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23 Cards in this Set

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a polynucleotide sequence in a nucleic acid that does not code information for protein synthesis and is removed before translation of messenger RNA OR Segments of DNA that don't carry any instructions for protein making
Molecular chain of amino acids [Same thing as a protein but since proteins are organized as collections of amino acids in a chain known as a polypeptide, this is another term]
a chemical reaction in which two or more small molecules combine to form larger molecules that contain repeating structural units of the original molecules...this is how Proteins, Carbohydrates and many other macromolecules are made (all?)
Because introns are like christmas tree lights, they can be plugged and unplugged to create different patterns of exon lights. Actual definition of exons: a polynucleotide sequence in a nucleic acid that codes information for protein synthesis and that is copied and spliced together with other such sequences to form messenger RNA
First biological thing--made in the lab under a number of different kinds of conditions in the lab...if you have the right number of lipids you can put them in water and they'll compose a membrane
(proto-cells) polypeptides, nucleic acids (DNA, RNA), polysaccharides (polymerized sugars)--they self-assemble into a cell-like object; when an enzyme is inserted the coacervates take those enzymes into themselves, the enzymes work and the molecular tool (the enzyme) has gotten us really close to something we may call living
Process one kind of biological molecule into another, we call it the substrate.
Exon Theory of Genes
a theory that holds that introns are extremely ancient characteristics of genes and that early genes were created through the intron-mediated shuffling of exons. The theory has existed since the late seventies.
a spherical shell that is usually made of a biodegradable or resorbable plastic polymer, that has a very small diameter usually in the micron or nanometer range, and that is often filled with a substance (as a drug or antibody) for release as the shell is degraded
any of various polypeptides which can be obtained by suitable polymerization of mixtures of amino acids
requiring complex organic compounds of nitrogen and carbon (as that obtained from plant or animal matter) for metabolic synthesis
needing only carbon dioxide or carbonates as a source of carbon and a simple inorganic nitrogen compound for metabolic synthesis
a molecule of RNA that functions as an enzyme (as by catalyzing the cleavage of other RNA molecules)
capable of achieving photosynthesis, the process of producing energy from sunlight; the actual process is synthesis of chemical compounds with the aid of light sometimes including the near infrared or near ultraviolet; especially : the formation of carbohydrates from carbon dioxide and a source of hydrogen (as water) in chlorophyll-containing cells (as of green plants) exposed to light involving a photochemical release of oxygen through the decomposition of water followed by various enzymatic synthetic reactions that usually do not require the presence of light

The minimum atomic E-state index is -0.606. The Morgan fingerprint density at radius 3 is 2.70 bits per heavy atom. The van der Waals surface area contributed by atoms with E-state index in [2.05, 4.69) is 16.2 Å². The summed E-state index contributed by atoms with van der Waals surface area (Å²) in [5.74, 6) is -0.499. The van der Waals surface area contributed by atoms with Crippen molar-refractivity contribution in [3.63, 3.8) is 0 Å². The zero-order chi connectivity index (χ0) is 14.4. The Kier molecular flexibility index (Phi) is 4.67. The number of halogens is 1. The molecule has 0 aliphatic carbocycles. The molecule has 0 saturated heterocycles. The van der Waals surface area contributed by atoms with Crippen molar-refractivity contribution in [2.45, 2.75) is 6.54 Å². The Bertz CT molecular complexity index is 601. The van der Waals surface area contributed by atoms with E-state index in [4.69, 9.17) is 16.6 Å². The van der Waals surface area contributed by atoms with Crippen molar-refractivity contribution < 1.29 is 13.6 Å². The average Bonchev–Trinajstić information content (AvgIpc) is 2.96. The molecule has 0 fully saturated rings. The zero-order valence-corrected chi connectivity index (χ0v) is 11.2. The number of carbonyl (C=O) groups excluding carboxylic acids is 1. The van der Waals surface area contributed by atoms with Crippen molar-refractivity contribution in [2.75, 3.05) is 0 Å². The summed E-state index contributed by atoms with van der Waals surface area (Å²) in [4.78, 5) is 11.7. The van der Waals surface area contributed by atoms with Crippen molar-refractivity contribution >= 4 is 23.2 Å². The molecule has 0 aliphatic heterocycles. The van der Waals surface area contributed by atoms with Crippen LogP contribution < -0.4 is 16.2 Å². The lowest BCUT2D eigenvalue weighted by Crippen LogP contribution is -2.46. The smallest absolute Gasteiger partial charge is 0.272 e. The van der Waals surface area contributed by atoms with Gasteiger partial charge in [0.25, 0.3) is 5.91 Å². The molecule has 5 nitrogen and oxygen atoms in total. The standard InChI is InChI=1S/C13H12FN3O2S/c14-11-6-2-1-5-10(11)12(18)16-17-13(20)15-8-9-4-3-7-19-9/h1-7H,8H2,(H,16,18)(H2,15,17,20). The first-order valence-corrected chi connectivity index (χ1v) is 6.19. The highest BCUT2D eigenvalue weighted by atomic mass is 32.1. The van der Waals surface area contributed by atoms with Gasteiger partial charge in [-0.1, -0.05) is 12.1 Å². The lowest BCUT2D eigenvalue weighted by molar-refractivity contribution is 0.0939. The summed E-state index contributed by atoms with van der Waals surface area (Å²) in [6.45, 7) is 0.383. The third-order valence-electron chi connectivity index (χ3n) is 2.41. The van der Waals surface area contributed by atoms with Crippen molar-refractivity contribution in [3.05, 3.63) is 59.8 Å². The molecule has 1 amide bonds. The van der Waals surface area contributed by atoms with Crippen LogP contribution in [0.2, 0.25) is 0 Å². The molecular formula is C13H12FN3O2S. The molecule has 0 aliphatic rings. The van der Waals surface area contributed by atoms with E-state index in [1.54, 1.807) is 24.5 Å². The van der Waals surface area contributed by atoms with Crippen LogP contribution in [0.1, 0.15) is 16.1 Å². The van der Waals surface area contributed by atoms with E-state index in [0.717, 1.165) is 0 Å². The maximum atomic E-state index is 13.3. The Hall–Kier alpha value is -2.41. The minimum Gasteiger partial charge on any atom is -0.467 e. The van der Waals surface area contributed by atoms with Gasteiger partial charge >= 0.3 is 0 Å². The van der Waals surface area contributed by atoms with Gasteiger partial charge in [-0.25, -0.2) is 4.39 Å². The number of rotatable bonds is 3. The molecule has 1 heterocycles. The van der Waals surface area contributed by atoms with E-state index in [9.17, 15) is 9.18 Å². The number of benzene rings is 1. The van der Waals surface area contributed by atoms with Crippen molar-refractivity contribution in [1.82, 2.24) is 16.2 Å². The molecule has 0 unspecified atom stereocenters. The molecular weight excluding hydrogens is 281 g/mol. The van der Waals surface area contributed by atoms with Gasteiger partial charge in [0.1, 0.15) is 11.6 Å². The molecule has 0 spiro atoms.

attached, lithified sedimentary growth structures, accretionary away from a point or limited surface of initiation. A variety of stromatolite morphologies exist including conical, stratiform, branching, domal, and columnar types. Stromatolites are commonly thought to have been formed by the trapping, binding, and cementation of sedimentary grains by microorganisms, especially cyanobacteria (formerly known as blue-green algae).
Chemosynthetic Bacteria
bacteria that obtain energy required for metabolic processes from exothermic oxidation of inorganic or simple organic compounds without the aid of light
synthesis of organic compounds (as in living cells) by energy derived from chemical reactions
an artificial vesicle that is composed of one or more concentric phospholipid bilayers and is used especially to deliver microscopic substances (as DNA or drugs) to body cells
organisms constituted of cells with nuclei and membrane-bound organelles. ex. all other kingdoms (animal, plant, protist, fungi)
organisms containing cells without nuclei And membrane-bound organelles. ex. kingdom of monera
earliest formed in the growth of an individual or organ (we use it to say "primordial soup," which is the supposed liquid of oxygen, nitrogen, carbon and hydrogen + possibly sulfur that existed in the early earth, and then interacted with clay)
a thin layer that separates various cellular structures or organs. It usually includes lipid bilayer reinforced by proteins and other macromolecules
a specialized cellular part (as a mitochondrion or ribosome) that is analogous to an organ